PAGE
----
Warfield on Augustine (3): The Confessions

For Warfield, The Confessions represents the quintessential Augustine. He defends Augustine from criticisms that The Confessions is too morbid and introspective, arguing that Augustine talks about himself only to direct us to the goodness and grace of God. In his words: “Confessions [is] not a biography of himself, but … a book of edification, or, if you will, a theological treatise. His actual subject is not himself, but the goodness of God; and he introduces his own experience only as the most lively of illustrations of the dealings of God with the human soul as He makes it restless until it finds…

Warfield on Augustine (2): Augustine’s Development

In engaging different interpretations of Augustine’s development, Warfield helpfully argues for the legitimacy of his 386 conversion, and essential continuity in his thought from this point through the remainder of his career (pp. 372-383). The different phases of his thought are not rigid “turns,” (as often represented in the revisionist scholarship), but reflect a consistent unfolding of his thought in response to his primary theological opponents – first Manicheism, then Donatism, then Pelagianism. For me, this raises the whole question of how the various other systems with which Augustine struggled – especially Manicheism and neo-Platonism – related to his conversion to,…

Warfield on Augustine (1): Augustine and Protestantism

As part of my Augustine project I am reading some of B.B. Warfield’s essays on Augustine, which are fascinating. Warfield is quite sympathetic to Augustine, seeking to defend him from much revisionist scholarship and show his greatness as both a theologian and Christian. In seeking to sketch the main streams of his thought and his contributions to church history, Warfield interprets Augustine from a decidedly Protestant and Reformed standpoint. He sees grace as the true center of of Augustine’s thought – a sense of radical and complete dependence upon God in salvation and all things. He calls Augustine’s religion at times “evangelical religion,” at other times the…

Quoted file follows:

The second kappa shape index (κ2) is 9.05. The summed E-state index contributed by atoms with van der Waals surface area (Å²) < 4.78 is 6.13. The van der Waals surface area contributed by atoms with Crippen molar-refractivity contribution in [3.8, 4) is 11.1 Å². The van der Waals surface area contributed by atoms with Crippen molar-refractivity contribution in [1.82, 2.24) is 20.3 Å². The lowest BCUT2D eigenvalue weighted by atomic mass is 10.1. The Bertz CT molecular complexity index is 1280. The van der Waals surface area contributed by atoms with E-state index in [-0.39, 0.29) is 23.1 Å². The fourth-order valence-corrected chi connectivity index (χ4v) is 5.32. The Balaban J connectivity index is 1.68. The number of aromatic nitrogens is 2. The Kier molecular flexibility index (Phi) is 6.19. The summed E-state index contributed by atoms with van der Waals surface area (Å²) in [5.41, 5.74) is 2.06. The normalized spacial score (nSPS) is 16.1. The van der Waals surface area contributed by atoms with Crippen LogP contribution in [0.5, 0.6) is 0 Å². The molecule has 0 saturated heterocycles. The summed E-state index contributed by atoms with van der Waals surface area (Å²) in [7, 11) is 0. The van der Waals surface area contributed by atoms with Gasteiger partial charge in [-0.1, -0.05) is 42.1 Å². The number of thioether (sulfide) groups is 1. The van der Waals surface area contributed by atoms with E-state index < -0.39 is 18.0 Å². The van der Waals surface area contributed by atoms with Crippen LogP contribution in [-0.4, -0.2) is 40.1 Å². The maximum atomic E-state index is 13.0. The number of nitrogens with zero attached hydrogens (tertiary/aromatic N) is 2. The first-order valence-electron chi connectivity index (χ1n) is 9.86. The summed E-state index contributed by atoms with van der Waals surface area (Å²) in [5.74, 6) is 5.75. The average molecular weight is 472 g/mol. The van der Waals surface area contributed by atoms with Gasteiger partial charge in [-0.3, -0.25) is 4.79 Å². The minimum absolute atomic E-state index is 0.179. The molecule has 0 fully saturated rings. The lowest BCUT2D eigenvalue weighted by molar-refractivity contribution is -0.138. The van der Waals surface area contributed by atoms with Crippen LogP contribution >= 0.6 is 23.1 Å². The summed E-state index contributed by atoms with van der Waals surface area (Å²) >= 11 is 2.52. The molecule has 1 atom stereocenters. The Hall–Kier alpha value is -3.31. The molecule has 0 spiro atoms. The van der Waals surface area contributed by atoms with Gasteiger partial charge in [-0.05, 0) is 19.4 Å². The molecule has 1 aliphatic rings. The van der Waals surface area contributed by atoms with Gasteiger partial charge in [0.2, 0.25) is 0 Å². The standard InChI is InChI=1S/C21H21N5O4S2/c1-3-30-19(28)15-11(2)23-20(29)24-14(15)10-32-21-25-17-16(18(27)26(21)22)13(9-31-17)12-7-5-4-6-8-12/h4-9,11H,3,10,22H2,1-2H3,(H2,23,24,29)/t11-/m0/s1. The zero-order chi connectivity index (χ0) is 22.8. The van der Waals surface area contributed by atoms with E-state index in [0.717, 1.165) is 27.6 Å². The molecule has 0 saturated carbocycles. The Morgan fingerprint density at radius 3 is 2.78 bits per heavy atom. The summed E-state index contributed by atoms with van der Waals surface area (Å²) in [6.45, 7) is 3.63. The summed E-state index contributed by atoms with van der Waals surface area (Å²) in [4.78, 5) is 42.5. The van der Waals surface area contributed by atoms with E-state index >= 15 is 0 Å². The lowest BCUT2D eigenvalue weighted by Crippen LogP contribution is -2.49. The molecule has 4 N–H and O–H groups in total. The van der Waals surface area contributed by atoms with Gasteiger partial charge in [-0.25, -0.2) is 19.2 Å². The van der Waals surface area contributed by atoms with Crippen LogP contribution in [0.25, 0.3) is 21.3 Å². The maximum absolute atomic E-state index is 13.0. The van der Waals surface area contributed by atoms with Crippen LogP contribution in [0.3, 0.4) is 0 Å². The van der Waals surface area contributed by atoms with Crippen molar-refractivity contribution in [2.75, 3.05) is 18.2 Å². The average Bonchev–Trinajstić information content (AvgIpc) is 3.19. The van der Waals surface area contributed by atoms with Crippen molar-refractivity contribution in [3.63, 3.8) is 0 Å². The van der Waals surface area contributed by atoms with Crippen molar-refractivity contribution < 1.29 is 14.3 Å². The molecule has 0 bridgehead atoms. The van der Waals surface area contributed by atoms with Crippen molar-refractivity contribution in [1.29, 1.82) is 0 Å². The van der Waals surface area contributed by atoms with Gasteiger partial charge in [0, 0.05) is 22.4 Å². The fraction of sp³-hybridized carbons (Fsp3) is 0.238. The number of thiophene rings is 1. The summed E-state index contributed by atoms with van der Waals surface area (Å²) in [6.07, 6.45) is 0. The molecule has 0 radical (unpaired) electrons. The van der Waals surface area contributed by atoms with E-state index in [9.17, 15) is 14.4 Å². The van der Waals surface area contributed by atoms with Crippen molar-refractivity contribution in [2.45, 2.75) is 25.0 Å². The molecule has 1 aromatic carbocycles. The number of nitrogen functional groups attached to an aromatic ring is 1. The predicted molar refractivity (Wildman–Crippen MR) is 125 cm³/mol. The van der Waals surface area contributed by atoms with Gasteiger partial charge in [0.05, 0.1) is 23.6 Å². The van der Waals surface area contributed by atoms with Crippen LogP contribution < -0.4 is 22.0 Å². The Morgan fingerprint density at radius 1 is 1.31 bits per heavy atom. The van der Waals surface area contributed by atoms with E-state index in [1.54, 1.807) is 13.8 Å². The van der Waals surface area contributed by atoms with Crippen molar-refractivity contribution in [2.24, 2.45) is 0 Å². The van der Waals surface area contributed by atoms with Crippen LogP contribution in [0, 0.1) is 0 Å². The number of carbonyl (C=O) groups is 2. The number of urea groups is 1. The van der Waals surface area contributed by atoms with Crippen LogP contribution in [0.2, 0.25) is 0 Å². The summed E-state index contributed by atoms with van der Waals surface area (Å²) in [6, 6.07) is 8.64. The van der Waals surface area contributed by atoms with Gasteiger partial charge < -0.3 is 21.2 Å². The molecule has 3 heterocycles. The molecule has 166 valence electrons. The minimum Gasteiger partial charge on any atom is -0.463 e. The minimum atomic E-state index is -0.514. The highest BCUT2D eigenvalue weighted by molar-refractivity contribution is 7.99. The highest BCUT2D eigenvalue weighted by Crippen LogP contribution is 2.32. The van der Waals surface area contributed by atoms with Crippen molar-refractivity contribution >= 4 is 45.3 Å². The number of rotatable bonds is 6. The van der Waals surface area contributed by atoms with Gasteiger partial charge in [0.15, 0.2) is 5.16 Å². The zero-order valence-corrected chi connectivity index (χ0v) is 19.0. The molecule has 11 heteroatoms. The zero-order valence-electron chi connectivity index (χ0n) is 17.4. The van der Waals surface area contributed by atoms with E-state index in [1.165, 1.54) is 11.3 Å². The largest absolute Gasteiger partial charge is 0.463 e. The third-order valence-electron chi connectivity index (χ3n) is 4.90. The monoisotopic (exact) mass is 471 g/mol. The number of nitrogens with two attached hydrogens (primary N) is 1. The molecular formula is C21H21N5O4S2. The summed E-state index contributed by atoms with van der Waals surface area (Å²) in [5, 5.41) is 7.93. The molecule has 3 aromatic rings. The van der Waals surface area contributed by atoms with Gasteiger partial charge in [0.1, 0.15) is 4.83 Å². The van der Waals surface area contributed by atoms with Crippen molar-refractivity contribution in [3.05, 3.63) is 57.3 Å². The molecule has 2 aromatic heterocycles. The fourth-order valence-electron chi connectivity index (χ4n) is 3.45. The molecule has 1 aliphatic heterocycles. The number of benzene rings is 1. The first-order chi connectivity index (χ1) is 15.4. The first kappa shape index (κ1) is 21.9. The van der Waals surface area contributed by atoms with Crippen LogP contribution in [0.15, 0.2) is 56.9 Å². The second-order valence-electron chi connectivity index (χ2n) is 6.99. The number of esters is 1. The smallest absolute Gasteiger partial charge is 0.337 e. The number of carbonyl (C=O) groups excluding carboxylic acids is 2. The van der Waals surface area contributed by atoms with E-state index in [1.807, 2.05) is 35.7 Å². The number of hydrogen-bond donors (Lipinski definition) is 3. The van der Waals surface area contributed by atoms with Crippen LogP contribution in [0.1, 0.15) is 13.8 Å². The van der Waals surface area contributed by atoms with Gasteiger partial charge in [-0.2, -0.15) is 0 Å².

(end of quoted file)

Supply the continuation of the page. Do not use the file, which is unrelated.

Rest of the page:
Humility exalts

I like Augustine’s observation here because it confronts the false notion that when we are humble, we feel low and somber all the time. “There is, therefore, something in humility which, strangely enough, exalts the heart, and something in pride which debases it.  This seems, indeed, to be contradictory, that loftiness should debase and lowliness exalt.  But pious humility enables us to submit to what is above us; and nothing is more exalted above us than God; and therefore humility, by making us subject to God, exalts us” (City of God, 14.13).